I have a Samsonite wallet that I bought at Heathrow a few years ago. Upon opening it today, however, I noticed that it was torn and will need replaced - which sounds like a good Christmas present if ever there was one.

The problem, as I see it, is that the wallet is stuffed full of cards and has been under considerable straing for far too long:
  • 4 credit cards
  • 2 debit cards
  • 3 hotel loyalty cards
  • 2 air operator loyalty cards
  • 6 store loyalty cards
Note: For some reason I have Sterling, Dollars and Euros in there as well just now.

Almost all of these cards have a chip on them - I'm guessing a lot of them are only single-function chips, unfortunately. I say unfortunately because if I could in someway amalgamate the functions of these cards, then I wouldn't be in the position of having to replace my wallet!

Why can't we live in a world whereby I have a single card which has a chip capable of:
  • identifying myself for cash withdrawal
  • recording my spending habits (and thus accumulate cashback points from my various "suppliers")
  • identifying myself when gaining access to airport lounges
The reason why I can't have this? The world of Federated Security is too immature and no one company seems to want to take the leap of faith required to change our lives.

An identity provider/service provider model would certainly ease the strain on my poor wallet. In the meantime, I will have to continue carrying the lorryload of cards I need to go about my daily business.

Monday, December 18, 2006

Practical RFID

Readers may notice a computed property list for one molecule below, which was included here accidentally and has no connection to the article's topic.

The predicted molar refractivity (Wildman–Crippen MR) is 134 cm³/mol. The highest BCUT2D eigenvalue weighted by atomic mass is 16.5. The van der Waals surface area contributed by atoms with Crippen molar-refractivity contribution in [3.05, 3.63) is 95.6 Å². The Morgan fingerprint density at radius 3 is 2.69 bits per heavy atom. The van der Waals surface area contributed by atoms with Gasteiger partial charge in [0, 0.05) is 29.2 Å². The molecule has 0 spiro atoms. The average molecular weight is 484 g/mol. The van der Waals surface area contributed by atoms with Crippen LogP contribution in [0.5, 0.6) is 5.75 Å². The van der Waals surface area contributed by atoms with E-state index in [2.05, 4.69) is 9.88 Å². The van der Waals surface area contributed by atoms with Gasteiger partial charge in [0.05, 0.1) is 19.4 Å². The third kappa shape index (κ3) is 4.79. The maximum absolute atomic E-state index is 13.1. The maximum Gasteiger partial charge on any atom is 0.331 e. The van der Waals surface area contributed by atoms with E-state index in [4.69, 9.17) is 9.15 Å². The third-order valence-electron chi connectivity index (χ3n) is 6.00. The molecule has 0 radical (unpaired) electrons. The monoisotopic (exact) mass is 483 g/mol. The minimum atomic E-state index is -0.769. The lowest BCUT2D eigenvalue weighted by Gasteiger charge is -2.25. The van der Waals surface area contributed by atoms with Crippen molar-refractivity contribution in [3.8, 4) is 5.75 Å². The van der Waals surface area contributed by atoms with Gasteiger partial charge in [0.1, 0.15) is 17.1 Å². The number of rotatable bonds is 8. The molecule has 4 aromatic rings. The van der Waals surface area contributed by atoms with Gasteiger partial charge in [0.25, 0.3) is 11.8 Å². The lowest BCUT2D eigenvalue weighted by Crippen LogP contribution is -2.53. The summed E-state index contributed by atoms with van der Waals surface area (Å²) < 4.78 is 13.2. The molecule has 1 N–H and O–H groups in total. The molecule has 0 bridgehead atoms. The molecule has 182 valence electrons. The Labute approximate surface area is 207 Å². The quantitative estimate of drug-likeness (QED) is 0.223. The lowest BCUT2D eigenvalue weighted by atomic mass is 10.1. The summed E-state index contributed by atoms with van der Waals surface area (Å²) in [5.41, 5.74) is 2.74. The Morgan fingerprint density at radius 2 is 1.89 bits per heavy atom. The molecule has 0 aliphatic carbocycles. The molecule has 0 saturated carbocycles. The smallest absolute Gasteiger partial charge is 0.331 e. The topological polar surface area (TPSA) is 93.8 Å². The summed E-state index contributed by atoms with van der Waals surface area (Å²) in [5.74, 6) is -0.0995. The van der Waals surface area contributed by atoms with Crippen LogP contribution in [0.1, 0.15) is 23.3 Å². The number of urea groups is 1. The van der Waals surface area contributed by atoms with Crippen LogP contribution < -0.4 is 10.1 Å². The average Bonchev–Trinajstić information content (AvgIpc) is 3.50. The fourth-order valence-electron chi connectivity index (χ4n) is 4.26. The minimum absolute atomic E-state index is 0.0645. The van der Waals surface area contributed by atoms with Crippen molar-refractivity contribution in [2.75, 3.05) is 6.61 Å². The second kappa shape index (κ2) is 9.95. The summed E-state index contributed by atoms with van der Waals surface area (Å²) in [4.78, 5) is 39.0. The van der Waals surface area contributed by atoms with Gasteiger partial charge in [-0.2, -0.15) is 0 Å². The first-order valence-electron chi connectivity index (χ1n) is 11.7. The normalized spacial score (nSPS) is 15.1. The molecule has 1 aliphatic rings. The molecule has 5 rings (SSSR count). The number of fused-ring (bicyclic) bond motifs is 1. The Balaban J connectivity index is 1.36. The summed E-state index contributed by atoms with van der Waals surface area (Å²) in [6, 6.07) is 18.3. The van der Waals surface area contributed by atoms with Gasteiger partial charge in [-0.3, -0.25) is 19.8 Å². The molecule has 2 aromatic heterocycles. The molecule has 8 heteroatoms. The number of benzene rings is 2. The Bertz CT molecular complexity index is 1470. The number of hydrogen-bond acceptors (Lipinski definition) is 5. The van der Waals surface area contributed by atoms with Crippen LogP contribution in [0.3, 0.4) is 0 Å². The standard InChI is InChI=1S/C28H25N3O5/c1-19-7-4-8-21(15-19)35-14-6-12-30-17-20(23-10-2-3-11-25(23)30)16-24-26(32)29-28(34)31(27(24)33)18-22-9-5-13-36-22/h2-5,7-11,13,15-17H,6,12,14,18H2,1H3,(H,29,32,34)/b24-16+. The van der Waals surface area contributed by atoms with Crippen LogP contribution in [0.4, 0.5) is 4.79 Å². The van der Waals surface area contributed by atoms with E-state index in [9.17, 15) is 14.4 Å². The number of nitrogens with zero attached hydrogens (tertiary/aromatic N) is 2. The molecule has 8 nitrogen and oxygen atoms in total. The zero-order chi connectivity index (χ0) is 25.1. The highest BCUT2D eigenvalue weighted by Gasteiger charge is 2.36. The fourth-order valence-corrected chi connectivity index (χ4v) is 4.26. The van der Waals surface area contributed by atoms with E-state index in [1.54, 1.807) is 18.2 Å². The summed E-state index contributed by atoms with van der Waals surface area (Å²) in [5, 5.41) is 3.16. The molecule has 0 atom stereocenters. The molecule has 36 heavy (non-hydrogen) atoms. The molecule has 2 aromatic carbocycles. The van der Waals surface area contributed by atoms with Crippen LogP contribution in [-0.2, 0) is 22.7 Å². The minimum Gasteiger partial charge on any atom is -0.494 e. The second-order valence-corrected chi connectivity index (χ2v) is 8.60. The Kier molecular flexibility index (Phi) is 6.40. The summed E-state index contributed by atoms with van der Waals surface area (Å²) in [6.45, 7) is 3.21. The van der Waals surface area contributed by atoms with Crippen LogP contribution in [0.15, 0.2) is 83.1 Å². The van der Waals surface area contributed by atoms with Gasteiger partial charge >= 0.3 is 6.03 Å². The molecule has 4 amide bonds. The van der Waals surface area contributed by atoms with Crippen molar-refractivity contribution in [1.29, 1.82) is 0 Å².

I remember proposing to the Chief Architect at my company that we should be looking into how RFID might help our sales teams in our branch network.

How so?

Well... Picture the scene. A customer goes to their Bank's branch to lodge a cheque. While standing in the queue, they lift a brochure detailing the benefits of taking out an insurance policy or investing in the latest "fund".

If the brochure is tagged using the latest RFID technology, when the customer finally arrives at the teller position, the teller will now be armed with some vital information: the customer's details and their interest in other products. What a powerful position to be in! The teller could either log the information (or it could be logged automatically) or the teller could broach the subject of the product in question with the customer.

At the time, the Chief Architect was very interested although I'm not sure he was convinced that the technology would actually work. In short... it was not a visionary at all.

And therein lies the question. Is the role of IT within the enterprise solely to deliver on business requirements or is it there to help define opportunities for the business. Personally, I believe the guys in IT wouldn't be doing their job properly if they weren't spending some of their time investigating new opportunites. Unfortunately, the Cost Centre approach to enterprises doesn't really allow for this type of research.

Does anybody remember the days when we used to be called "Research & Development"? (Google employees need not answer that question - I'm really quite jealous of you!)

A Difficult Year

I can't believe it has been a year since I last posted!

The year has been a tremendously difficult one with many low points. The main low was the realisation that major technical decisions within organisations are rarely made by people who actually understand technology. Why didn't I previously understand this? Naiviety?

It would seem that the decision making process is typically a process which is based on the following:
  • Political manouevring
  • Self-interest
  • Self-promotion
  • Self-interest
  • and Self-interest
I know there is duplication in that list...

So can people really make a difference in an enterprise? Of course they can, but only if they are prepared to play the game. There's little point in complaining about the decision making process - no amount of complaining is going to change anything! Instead, working from within the system is likely to reap greater rewards.

Unfortunately, it can be seen how the destructive decision making process described above becomes self-perpetuating - it's the only way to get things done!

Of course... I'm not necessarily talking about my own organisation!

On a positive note... I did manage to pass an exam recently which allows me to display the following image: